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Here’s What Research Says About Wives Who Make More Than Husbands

There are still quite a few damaging gender exceptions lingering within the modern marriage.

Thomas Hawk Flickr

Despite the fact that a greater share of women are now going to work, a new study by the U.S. Census Bureau has found that changes to the evolving employment playing field are still a point of insecurity for many. The study compared what respondents told census surveyors about their earnings to what their employers actually reported to the IRS. It found that when women earn more than their husbands or male counterparts, both sides are prone to lying about it.

The study looked at people in heterosexual marriages and found that on average women report their income as around one-and-a-half percent under what it actually is. Men, on the other hand, tended to overstate their earnings by almost three percent. Marta Murray-Close and Misty L. Heggeness concluded that many people in heterosexual marriages find it more desirable for men to earn more, even when they don’t. The pair calls this phenomenon “manning up and womaning down.”

“It raises rather metaphysical questions for all social scientists: What happens when the phenomenon you’re studying affects the data you use to study it?” economist Justin Wolfers told the New York Times.

While it’s not 100 percent conclusive, the study exposes the staying power of certain social norms that relate to gender. Interestingly, in about 25 percent of marriages, the woman earns more than the man, but, rather unsurprisingly, the insecurity is stemming primarily from the husband’s side. Marriage counselors have found that making less is more likely to make men feel insecure and that’s only exacerbated by the fact that women might lose respect for them in light of making more than they do. Despite the changing terrain, more than 70 percent of people still say that to be a good husband a man must be able to provide for his family.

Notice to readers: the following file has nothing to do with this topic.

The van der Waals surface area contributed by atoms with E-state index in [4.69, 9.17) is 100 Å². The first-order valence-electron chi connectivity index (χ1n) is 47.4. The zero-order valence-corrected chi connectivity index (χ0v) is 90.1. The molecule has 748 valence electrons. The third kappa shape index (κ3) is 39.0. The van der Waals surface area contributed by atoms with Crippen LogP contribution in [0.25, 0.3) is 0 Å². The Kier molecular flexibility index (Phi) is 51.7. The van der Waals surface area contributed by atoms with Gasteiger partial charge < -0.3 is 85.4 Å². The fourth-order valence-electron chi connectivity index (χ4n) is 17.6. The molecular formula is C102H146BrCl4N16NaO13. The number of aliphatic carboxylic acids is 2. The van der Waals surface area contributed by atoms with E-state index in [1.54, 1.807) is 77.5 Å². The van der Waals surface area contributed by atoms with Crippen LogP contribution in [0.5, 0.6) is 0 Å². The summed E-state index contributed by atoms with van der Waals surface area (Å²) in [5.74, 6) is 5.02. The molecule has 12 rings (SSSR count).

The study found that when women earn more than men, they tend to earn at least double what women who don’t out-earn their husbands do. They’re also way more likely to be educated as well as black. Beyond that, the same percentage of women are earning more than their husbands irrespective of their geographical location. Still, it’s not a huge secret that this particular subject is a sore point for most married couples. A recent survey from Harvard found that the main reason women will divorce their husbands is that he isn’t employed. Still, the study did find that income had less to do with being divorced than the literal fact of whether they had a job or not.